Eat Out to Help Out raises expectations as well as confidence

The Eat Out to Help Out campaign has drawn consumers back to restaurants, reassured them about their safety and tempted them to try new venues.
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The Eat Out to Help Out campaign has drawn consumers back to restaurants, reassured them about their safety and tempted them to try new venues.

Those are among the positive messages in the latest data from the ‘We Hear You’ survey, launched by CGA, Yumpingo and UKHospitality to collect the opinions of consumers returning to hospitality after lockdown. But the survey also uncovers evidence of rising expectations around both safety and experience as people settle into the new normal of eating and drinking out.

Among those visiting venues from Mondays to Wednesdays in August, two thirds (67%) were doing so because of the Eat Out to Help Out offer. More than nine in ten (95%) of them were satisfied with the level of hygiene and cleanliness they encountered, and nearly as many (88%) were satisfied with the following of hygiene practices by their venue’s team. It reflects concerted efforts by operators to roll out stringent hygiene protocols and COVID-19 precautions, and demonstrate to guests that safety is being taken seriously.

While safety approval levels have stayed consistently high since the end of lockdown, general satisfaction scores have dipped since the launch of the half-price offer. Eat Out to Help Out users have produced a Net Promoter Score of +36%, well below the +52% of all visitors since hospitality reopened. This reflects an expected easing of scores after the initial enthusiasm of early returners to the on-trade, as consumers ratchet up their expectations. But it may also be a side effect of the offer’s popularity, which has filled many venues to capacity and left some operators struggling to deliver consistently high experiences.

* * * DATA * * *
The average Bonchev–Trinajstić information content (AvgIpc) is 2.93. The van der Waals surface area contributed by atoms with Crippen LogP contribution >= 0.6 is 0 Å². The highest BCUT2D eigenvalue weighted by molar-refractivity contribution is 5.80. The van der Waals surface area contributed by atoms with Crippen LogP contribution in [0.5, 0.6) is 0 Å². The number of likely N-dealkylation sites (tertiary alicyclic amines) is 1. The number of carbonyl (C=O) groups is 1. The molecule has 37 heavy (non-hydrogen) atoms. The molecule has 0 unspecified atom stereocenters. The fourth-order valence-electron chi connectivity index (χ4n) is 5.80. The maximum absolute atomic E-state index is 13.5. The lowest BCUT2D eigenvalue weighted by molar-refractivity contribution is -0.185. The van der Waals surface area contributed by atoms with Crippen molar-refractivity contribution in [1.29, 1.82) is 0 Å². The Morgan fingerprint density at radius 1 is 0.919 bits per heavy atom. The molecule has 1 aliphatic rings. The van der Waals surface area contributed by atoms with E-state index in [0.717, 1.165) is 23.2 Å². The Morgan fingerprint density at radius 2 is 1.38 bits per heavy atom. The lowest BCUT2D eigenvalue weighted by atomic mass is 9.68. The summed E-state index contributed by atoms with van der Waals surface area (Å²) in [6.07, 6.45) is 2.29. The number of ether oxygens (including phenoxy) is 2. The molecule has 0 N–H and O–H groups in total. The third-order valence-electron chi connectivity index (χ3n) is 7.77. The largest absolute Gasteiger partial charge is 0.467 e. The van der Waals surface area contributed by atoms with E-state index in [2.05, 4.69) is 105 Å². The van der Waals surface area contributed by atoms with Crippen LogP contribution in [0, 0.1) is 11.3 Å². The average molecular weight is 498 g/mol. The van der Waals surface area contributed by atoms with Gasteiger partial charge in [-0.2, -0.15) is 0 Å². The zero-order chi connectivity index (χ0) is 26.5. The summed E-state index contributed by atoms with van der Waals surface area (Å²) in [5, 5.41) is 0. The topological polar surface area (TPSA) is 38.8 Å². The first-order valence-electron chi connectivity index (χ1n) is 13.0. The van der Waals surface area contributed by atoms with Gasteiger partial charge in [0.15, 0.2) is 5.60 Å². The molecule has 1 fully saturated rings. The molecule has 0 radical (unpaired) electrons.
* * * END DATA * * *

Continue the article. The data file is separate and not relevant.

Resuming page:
The ‘We Hear You’ survey echoes anecdotal evidence that Eat Out to Help Out has prompted people to increase their repertoire of venues, with four in five (85%) saying they would use it to try new restaurants. Users of the deal have also spread their visits widely across dayparts—from lunchtime (26%) to mid-afternoon (23%) to early evening (33%) to late evening (15%).

All figures are based on responses to the ‘We Hear You’ survey at the end of visits to nearly 1,000 venues between Saturday 4 July and Monday 31 August. Having gathered opinions from around 114,000 consumers so far, the survey has been a vital element of the industry’s efforts to understand and respond to people’s concerns and priorities after lockdown.

The We Hear You survey confirms that Eat Out to Help Out has been a resounding success in bringing consumers back out to eat,” says Charlie Mitchell, CGA’s Research and Insight Director. “It’s shown people that they can have a safe as well as pleasurable and good value experience in restaurants and other venues, and has been a particularly good stimulus for visits by older people who were previously hesitant. It remains to be seen how many of the millions of Eat Out to Help Out diners return in September, but signs of rising expectations show that operators will have to stay super-vigilant on safety and other standards to keep people coming back for more.”

Gary Goodman, CEO and Founder of Yumpingo, says: “It is fantastic to see what Eat Out To Help Out has done to help the sector, but the dipping of satisfaction scores clearly show it is crucial for operators to keep an eye on the overall experience, simplifying the guest journey where possible and ensuring they do all they can to delight guests at every opportunity.”

For more about the We Hear You initiative and how to take part, visit or email


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